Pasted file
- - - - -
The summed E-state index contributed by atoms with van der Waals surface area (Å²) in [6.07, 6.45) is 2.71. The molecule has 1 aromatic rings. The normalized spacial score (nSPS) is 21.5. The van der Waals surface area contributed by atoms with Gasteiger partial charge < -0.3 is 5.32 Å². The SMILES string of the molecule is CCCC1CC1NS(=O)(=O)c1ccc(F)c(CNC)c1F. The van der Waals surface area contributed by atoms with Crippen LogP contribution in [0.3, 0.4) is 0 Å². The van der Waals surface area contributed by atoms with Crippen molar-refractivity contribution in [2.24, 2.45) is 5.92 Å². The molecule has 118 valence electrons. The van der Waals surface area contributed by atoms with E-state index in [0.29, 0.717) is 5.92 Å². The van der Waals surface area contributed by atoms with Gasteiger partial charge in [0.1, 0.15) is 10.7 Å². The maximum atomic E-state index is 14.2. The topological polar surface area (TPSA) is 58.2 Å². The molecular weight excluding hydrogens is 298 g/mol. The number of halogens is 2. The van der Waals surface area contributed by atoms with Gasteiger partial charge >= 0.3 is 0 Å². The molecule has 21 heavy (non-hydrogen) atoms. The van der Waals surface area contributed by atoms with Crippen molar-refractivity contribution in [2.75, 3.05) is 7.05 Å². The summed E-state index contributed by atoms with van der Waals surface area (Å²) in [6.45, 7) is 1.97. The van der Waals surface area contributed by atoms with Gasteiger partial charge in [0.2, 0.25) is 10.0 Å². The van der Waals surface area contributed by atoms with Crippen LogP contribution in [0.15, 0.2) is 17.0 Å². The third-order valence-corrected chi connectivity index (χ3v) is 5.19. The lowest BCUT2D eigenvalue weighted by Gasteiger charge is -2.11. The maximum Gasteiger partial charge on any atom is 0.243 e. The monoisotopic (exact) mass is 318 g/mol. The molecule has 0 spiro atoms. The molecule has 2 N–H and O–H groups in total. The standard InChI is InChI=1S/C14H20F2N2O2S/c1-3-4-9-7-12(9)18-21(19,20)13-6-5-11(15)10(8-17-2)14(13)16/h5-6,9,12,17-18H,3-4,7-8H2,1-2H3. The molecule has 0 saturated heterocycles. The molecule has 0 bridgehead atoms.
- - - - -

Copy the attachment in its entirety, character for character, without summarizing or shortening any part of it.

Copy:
The summed E-state index contributed by atoms with van der Waals surface area (Å²) in [6.07, 6.45) is 2.71. The molecule has 1 aromatic rings. The normalized spacial score (nSPS) is 21.5. The van der Waals surface area contributed by atoms with Gasteiger partial charge < -0.3 is 5.32 Å². The SMILES string of the molecule is CCCC1CC1NS(=O)(=O)c1ccc(F)c(CNC)c1F. The van der Waals surface area contributed by atoms with Crippen LogP contribution in [0.3, 0.4) is 0 Å². The van der Waals surface area contributed by atoms with Crippen molar-refractivity contribution in [2.24, 2.45) is 5.92 Å². The molecule has 118 valence electrons. The van der Waals surface area contributed by atoms with E-state index in [0.29, 0.717) is 5.92 Å². The van der Waals surface area contributed by atoms with Gasteiger partial charge in [0.1, 0.15) is 10.7 Å². The maximum atomic E-state index is 14.2. The topological polar surface area (TPSA) is 58.2 Å². The molecular weight excluding hydrogens is 298 g/mol. The number of halogens is 2. The van der Waals surface area contributed by atoms with Gasteiger partial charge >= 0.3 is 0 Å². The molecule has 21 heavy (non-hydrogen) atoms. The van der Waals surface area contributed by atoms with Crippen molar-refractivity contribution in [2.75, 3.05) is 7.05 Å². The summed E-state index contributed by atoms with van der Waals surface area (Å²) in [6.45, 7) is 1.97. The van der Waals surface area contributed by atoms with Gasteiger partial charge in [0.2, 0.25) is 10.0 Å². The van der Waals surface area contributed by atoms with Crippen LogP contribution in [0.15, 0.2) is 17.0 Å². The third-order valence-corrected chi connectivity index (χ3v) is 5.19. The lowest BCUT2D eigenvalue weighted by Gasteiger charge is -2.11. The maximum Gasteiger partial charge on any atom is 0.243 e. The monoisotopic (exact) mass is 318 g/mol. The molecule has 0 spiro atoms. The molecule has 2 N–H and O–H groups in total. The standard InChI is InChI=1S/C14H20F2N2O2S/c1-3-4-9-7-12(9)18-21(19,20)13-6-5-11(15)10(8-17-2)14(13)16/h5-6,9,12,17-18H,3-4,7-8H2,1-2H3. The molecule has 0 saturated heterocycles. The molecule has 0 bridgehead atoms.